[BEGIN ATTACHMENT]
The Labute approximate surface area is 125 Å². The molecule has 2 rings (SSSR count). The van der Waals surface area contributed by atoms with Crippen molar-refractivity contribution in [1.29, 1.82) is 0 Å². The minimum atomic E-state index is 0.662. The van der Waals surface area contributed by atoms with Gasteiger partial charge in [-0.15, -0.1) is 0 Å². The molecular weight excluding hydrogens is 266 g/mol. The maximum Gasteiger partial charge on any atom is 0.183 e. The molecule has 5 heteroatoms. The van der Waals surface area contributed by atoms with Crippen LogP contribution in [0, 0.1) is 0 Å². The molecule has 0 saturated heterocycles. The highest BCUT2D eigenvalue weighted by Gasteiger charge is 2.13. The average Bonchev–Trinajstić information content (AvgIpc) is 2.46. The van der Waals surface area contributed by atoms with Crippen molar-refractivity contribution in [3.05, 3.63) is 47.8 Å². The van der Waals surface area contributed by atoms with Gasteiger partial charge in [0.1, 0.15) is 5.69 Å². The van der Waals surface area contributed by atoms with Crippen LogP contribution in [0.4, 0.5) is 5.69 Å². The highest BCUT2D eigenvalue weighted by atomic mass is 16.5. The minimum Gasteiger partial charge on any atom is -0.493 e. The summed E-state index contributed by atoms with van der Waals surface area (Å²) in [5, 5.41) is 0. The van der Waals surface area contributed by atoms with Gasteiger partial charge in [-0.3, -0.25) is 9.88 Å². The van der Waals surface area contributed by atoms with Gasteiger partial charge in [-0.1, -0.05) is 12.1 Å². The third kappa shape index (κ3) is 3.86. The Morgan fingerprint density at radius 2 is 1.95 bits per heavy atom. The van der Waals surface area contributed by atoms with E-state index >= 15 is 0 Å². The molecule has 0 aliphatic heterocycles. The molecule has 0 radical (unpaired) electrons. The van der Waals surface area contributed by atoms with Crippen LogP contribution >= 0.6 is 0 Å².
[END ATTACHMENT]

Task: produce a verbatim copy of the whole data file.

The Labute approximate surface area is 125 Å². The molecule has 2 rings (SSSR count). The van der Waals surface area contributed by atoms with Crippen molar-refractivity contribution in [1.29, 1.82) is 0 Å². The minimum atomic E-state index is 0.662. The van der Waals surface area contributed by atoms with Gasteiger partial charge in [-0.15, -0.1) is 0 Å². The molecular weight excluding hydrogens is 266 g/mol. The maximum Gasteiger partial charge on any atom is 0.183 e. The molecule has 5 heteroatoms. The van der Waals surface area contributed by atoms with Crippen LogP contribution in [0, 0.1) is 0 Å². The molecule has 0 saturated heterocycles. The highest BCUT2D eigenvalue weighted by Gasteiger charge is 2.13. The average Bonchev–Trinajstić information content (AvgIpc) is 2.46. The van der Waals surface area contributed by atoms with Crippen molar-refractivity contribution in [3.05, 3.63) is 47.8 Å². The van der Waals surface area contributed by atoms with Gasteiger partial charge in [0.1, 0.15) is 5.69 Å². The van der Waals surface area contributed by atoms with Crippen LogP contribution in [0.4, 0.5) is 5.69 Å². The highest BCUT2D eigenvalue weighted by atomic mass is 16.5. The minimum Gasteiger partial charge on any atom is -0.493 e. The summed E-state index contributed by atoms with van der Waals surface area (Å²) in [5, 5.41) is 0. The van der Waals surface area contributed by atoms with Gasteiger partial charge in [-0.3, -0.25) is 9.88 Å². The van der Waals surface area contributed by atoms with Gasteiger partial charge in [-0.1, -0.05) is 12.1 Å². The third kappa shape index (κ3) is 3.86. The Morgan fingerprint density at radius 2 is 1.95 bits per heavy atom. The van der Waals surface area contributed by atoms with E-state index >= 15 is 0 Å². The molecule has 0 aliphatic heterocycles. The molecule has 0 radical (unpaired) electrons. The van der Waals surface area contributed by atoms with Crippen LogP contribution >= 0.6 is 0 Å².